The ASTER & THE ACCIDENTAL MAGIC Creators: Thom Pico & Karensac

Congratulations on Aster and the Accidental Magic! For readers who haven’t heard, what’s it about?

Karensac (K): Thank you! We’re pleased to have our little Aster at Random House Graphic with so many other good stories!

Thom Pico (TP): We’re telling the story of Aster and her dog, Buzz, who live on an extremely magical mountain. Aster is used to living in a city and has to learn how to appreciate the surrounding nature. And regardless of what she wants, she’ll have to save the mountain from magical creatures.

K: It’s a beautiful story full of magic and humor–great for every reader.


Where did the inspiration for this story come from?

K: Aster’s environment is inspired by my childhood spent in the mountains, by my dog, and by people around me. And also by all the comics and cartoons I watch!

TP: That’s how we decided to work together! We’re both fans of the same cartoons, like Gravity Falls and Star vs. the Forces of Evil . . .

K: Adventure Time, Hilda, Studio Ghibli’s movies . . .

TP: Steven Universe and Over the Garden Wall. . . . Anyway, we had some common references that put us on the same page. From there, the story practically wrote itself. In general, we decided that we’d write comic strips since we can’t create a cartoon (we aren’t animators!)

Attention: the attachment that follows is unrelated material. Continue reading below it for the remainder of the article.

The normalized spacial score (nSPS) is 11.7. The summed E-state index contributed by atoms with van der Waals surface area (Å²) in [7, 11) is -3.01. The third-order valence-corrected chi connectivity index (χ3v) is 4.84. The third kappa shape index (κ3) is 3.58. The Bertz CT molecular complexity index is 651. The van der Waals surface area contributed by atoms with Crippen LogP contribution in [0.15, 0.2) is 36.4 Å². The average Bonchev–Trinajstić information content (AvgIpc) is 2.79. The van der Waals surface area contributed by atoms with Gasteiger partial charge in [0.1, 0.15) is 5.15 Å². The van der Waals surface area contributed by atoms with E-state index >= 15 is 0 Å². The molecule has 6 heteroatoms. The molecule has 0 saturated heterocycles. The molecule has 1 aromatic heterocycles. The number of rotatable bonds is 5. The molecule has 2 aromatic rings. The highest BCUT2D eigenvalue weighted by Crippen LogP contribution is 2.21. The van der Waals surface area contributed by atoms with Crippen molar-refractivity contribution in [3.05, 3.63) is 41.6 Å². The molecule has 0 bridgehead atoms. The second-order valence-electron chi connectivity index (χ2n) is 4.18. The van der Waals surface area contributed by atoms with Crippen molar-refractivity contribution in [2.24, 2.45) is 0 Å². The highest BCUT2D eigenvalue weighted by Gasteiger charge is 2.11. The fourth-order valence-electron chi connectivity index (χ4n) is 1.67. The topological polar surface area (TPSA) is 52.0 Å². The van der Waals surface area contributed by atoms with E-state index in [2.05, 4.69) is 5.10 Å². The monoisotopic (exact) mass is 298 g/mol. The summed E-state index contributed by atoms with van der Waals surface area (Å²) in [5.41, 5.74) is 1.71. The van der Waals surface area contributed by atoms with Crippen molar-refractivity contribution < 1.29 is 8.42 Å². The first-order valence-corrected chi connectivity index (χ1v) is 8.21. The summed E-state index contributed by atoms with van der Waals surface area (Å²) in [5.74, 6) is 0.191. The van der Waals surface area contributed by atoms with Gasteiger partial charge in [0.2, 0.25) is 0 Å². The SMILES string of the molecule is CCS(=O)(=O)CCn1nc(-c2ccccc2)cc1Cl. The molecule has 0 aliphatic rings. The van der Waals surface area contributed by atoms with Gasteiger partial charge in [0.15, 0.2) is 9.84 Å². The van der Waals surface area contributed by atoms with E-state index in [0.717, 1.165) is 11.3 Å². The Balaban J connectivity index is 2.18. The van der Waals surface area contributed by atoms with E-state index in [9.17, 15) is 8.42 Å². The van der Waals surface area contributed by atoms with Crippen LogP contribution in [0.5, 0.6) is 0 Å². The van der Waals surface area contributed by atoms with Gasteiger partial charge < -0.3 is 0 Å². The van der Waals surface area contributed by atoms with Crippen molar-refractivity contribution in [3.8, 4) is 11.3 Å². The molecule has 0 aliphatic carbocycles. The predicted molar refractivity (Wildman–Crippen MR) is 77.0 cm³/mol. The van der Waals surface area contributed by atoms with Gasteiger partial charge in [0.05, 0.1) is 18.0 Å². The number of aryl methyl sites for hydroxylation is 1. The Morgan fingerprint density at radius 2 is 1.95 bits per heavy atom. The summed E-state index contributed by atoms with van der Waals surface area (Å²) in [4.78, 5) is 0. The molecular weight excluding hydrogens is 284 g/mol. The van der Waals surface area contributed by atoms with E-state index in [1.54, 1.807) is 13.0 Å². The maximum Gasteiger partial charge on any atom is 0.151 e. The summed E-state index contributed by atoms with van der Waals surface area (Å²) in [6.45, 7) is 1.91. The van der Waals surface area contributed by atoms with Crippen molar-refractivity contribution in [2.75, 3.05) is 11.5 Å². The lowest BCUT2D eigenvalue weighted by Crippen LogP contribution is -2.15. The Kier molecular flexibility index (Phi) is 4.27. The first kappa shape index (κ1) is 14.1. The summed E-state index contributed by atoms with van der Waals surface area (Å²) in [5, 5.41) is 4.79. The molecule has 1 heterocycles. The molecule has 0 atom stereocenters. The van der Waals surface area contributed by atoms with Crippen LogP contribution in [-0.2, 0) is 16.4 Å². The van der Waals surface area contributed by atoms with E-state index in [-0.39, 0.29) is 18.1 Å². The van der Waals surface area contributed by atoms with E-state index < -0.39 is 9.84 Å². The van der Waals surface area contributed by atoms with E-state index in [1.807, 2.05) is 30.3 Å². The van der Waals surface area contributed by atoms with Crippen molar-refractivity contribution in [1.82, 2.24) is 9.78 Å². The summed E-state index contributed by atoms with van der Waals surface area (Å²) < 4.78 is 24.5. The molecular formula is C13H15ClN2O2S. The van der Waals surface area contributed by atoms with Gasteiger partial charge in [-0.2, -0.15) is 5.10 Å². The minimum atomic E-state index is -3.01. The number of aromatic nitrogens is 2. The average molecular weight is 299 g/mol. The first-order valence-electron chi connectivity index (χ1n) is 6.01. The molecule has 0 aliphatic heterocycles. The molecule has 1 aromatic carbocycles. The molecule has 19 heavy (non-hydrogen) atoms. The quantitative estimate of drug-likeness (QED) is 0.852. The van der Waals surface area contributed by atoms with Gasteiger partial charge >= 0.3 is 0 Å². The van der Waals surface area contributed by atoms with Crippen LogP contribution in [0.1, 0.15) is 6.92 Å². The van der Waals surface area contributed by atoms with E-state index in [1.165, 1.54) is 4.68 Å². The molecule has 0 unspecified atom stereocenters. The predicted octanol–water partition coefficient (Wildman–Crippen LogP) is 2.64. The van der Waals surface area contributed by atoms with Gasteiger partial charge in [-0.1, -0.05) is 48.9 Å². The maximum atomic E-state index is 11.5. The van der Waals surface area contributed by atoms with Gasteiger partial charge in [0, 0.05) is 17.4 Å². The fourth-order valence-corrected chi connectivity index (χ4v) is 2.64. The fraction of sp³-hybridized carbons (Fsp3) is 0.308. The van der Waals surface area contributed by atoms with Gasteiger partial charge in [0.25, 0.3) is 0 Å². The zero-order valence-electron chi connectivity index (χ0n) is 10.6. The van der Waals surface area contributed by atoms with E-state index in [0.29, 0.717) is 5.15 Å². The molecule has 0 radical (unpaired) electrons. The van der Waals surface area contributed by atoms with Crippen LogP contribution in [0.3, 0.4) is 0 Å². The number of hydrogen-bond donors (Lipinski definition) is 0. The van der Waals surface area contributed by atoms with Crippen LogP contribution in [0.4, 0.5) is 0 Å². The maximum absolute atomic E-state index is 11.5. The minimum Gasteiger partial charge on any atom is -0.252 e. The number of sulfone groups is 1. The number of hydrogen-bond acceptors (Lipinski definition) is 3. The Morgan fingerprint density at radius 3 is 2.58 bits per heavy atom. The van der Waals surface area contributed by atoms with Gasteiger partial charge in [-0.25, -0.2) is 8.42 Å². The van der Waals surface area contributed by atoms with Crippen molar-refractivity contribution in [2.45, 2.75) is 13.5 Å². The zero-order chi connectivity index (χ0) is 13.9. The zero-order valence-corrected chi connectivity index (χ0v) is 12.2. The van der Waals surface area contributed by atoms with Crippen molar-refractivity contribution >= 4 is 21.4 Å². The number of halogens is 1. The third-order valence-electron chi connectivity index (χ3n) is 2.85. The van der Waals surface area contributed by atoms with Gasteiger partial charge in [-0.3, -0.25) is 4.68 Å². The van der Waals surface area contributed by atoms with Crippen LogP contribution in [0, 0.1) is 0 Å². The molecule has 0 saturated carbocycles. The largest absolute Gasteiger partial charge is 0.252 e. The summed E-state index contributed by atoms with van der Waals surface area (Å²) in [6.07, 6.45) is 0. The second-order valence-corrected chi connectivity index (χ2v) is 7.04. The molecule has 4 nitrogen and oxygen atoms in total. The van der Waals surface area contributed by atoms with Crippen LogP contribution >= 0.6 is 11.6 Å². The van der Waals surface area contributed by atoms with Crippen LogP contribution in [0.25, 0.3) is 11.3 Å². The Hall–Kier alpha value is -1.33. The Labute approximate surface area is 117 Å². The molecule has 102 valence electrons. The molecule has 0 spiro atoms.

Aster is clearly a force—she’s so expressive and fearless, and she has some strong opinions about her new home. Why were these characteristics important to you, and what are the benefits and consequences of Aster being this way?

TP: It seemed important to portray Aster as fallible—someone who can be wrong or make really big mistakes. Actually, it’s her own impulsivity that creates half the problems she is confronted with.

K: This means she has room to progress. Aster isn’t perfect, so she can always improve—and she can learn from her mistakes. It makes her more human, more endearing, and through her experiences, she can grow.

TP: And all that without considering how fun and funny it is for us to give life to such a strong-willed character!


We love that these first two stories take place in different seasons. Is that an important part of Aster’s journey? And if so, why?

TP: As Karensac said, Aster is growing over the course of her adventures. Changing seasons allows us to give a sense of time passing.

K: And we can show Aster growing more and more throughout her adventures. Between the first and the second stories, she has already become more thoughtful and more sensitive of other people’s feelings. Also, visually, it’s nice to change seasons.

TP: Changing seasons is essential to Aster’s adventures—each one has a personality, which becomes an important aspect of the story.

K: We can’t say more, or we’ll spoil the story!


The story has a host of great secondary characters, including Buzz and the Chestnut Knights. Who are your favorites, and can you tell us a little bit about their importance to the story and their design?

K: I really like the Chestnut Knights, especially Leaf, their leader. These audacious little chestnuts aren’t scared of anything!